When I saw this past week that Malala Yousafzai was nominated for a Nobel Peace Prize I was deeply moved and overjoyed. I believe we are seeing the beginning of a what might be called "children's liberation." Over the past ten years or so we have seen an emergence of adolescents, even children - in the arts, sciences, and in the popular culture at large. From artists, musicians and entertainer, to hackers and entrepreneurs, from community organizers to activists, from politicians to revolutionaries, children are making themselves heard. This is not about child prodigies - there has always been the rare child genius - no, this is a cultural shift coming both as response and reaction to the obsession with youth culture that has dominated the west since the 1950's aided by developments in technology and the emergence of the internet.
With each passing day more and younger children are gaining access to tools and technology. After all, who do we adults turn to for help with our computers, tablets and cell phones? The young understand, appreciate and adapt to technology much faster than their elders. Toys become tools in their hands for making music, art, apps and for connecting to the world at large. Through this unprecedented access these young people see children. like themselves, in other cultures both struggling and succeeding. Their innate ability to empathize can spark them to action while their fearlessness makes them bold. Such is the case with Malala Yousafzai. That a young Pakistani girl of 15 could speak out for the rights of women and girls to an education, survive a brutal assassination attempt by the Taliban, and become a light and a voice for the rights of all children around the world, should give us all hope. Malala is the voice of and for billions who have no voice.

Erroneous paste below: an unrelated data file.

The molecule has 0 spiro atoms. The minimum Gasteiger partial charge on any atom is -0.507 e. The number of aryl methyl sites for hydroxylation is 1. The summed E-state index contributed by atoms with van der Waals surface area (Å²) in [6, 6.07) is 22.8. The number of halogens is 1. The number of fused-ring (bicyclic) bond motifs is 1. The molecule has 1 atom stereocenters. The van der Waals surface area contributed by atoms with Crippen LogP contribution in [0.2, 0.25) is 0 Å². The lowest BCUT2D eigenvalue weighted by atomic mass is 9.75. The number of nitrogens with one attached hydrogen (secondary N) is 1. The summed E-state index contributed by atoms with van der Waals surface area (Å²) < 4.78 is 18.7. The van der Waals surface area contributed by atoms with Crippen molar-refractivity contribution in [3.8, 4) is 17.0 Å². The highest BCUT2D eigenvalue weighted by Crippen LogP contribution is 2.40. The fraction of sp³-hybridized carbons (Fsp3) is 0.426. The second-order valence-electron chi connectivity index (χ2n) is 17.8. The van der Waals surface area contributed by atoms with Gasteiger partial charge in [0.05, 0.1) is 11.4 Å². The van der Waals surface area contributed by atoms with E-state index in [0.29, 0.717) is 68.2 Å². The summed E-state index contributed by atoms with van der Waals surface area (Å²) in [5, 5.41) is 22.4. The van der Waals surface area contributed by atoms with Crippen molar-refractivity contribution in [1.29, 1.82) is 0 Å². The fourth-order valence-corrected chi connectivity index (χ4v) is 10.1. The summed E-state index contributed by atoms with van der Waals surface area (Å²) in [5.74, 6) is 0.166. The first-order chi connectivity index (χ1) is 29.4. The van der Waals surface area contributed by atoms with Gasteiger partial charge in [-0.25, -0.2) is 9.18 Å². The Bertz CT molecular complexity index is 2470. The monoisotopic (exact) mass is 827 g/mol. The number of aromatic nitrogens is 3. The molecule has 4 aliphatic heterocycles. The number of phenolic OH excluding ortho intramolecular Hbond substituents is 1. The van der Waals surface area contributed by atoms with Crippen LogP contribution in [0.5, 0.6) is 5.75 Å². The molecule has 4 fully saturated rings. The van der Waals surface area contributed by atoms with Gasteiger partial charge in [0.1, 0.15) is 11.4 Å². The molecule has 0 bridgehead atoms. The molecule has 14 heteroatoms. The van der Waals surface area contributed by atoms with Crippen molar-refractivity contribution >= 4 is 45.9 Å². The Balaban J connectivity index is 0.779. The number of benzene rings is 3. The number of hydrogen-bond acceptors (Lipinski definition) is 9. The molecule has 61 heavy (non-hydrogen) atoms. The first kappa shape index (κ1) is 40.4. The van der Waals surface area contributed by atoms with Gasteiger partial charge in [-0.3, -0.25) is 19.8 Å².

There is Jake Andraka, a fifteen year old boy who has developed a test that may help to diagnose pancreatic cancer in it's early stages potentially saving thousands of lives each year. Or Lorde, the sixteen year old girl from Iceland whose first album "Pure Heroine" is being lauded by critics worldwide for both it's honesty and sophistication. And there are many more.
A boundless capacity for empathy, a desire to learn, a facility with technology - this may be more than a cultural shift. It may prove to be a movement, a movement in the right direction giving new meaning to the idea that our children are our future.